These days there isn't a headline or piece of content on the whole wide web that isn't influenced, in some way, by data. In fact, for companies whose success depends on courting and converting customers online, big data is now (arguably) the most important competitive advantage to gain in the digital marketplace. Just look at the tooth-and-nail battle between social platforms like Facebook and Twitter for marketing dollars. Though active user figures are important, it is the maturity of each platform's ad product — that is, its ability to leverage data to enable brands to engage with consumers in relevant and authentic ways — that determines revenue potential.
The Key: Make Big Data Little Again
Big data isn't just here to stay, it's here to take over. However, as paranoid email subject lines and viral social media posts continue to prove, it's still a delicate issue for the masses. To harness data as a tool for repeat engagement and customer loyalty, it must be wielded carefully and adeptly. I had the chance to speak with several industry leaders about this very subject. Over the course of our conversations, we identified four essential steps for achieving this — segmentation, information, optimization, and protection. Watch the full conversation below or download a copy of the complete transcript here.
The collection of big data is no longer the monumental task it was just a year or two ago. There are now countless intuitive platforms and tools in the market that mine, organize, and report data for companies large and small. It's where you take the data from there that matters today. Before you rush off to content and messaging, however, there is a critical step that is often delayed or skipped completely — segmentation. For larger companies, the concept is a familiar one. Michelle Killebrew, Digital Marketing Program Director at IBM, illustrates:
"You can imagine there are hundreds of solutions across IBM's portfolio," she says. "And the majority of the personas in our database are IT related. So how do you define which brand has the right to touch that person with the next best message?" Michelle continues. "We have so much data that we can slice and dice in so many different ways. I think it's not only about looking at how can you personalize that next interaction, but drilling into the database and trying to figure out who that ideal segmentation is."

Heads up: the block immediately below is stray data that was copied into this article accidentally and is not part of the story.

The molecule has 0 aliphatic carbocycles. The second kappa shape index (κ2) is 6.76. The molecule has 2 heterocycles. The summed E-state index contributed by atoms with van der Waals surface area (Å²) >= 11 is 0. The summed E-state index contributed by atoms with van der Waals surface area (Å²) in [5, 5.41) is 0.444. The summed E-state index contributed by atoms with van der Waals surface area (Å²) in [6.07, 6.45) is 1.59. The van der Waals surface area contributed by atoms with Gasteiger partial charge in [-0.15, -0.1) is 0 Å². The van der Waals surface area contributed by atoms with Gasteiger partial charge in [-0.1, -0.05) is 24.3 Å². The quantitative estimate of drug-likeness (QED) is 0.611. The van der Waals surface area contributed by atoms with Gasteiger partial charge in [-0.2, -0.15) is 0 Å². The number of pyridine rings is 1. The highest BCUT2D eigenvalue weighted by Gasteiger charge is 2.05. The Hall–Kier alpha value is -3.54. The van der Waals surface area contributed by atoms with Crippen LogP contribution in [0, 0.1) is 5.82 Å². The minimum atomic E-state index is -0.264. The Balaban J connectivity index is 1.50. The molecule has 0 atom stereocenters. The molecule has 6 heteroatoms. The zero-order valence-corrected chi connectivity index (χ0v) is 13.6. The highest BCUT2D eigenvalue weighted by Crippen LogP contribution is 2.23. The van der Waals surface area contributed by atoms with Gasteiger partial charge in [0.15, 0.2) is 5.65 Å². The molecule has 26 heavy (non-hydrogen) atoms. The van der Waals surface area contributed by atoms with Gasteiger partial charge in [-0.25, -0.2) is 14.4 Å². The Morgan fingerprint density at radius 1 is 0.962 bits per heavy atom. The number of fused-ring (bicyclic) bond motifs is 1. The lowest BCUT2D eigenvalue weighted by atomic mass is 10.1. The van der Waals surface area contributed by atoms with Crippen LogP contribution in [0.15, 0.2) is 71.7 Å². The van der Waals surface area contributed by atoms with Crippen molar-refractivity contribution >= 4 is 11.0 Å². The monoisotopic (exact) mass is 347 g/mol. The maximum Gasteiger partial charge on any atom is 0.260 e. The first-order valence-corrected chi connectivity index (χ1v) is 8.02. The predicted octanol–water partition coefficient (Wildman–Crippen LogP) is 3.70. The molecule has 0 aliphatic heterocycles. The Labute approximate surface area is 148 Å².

It may seem obvious, but leveraging behavioral data alone does not drive loyalty or lead to sustained growth. Assigning these behaviors to unique subsets of consumers assures that future messaging and content streams are pure and, more importantly, relatable. For some marketers, segmentation can be done effectively on a one-to-one basis. For most of us, it must be done at a group level. Either way, it's important to realize this is an ongoing, dynamic process that will continue to evolve and change as your company grows.
In many ways, segmentation and information are parallel processes that rely upon each other. As behavioral data rolls in (from your website, email marketing campaigns, social content, etc.) it both guides the process of segmentation and dictates the content and messaging that will ultimately be served to those segments. Philippe Von Borries, Co-Founder and CEO of Refinery29, relies on this concept of informed content more than most:
"[The most important thing is] being able to, through technology, through data, continue to build content that actually speaks to the person and their behavior on Refinery29, what they're interested in, and to provide them with more of that content," he explains.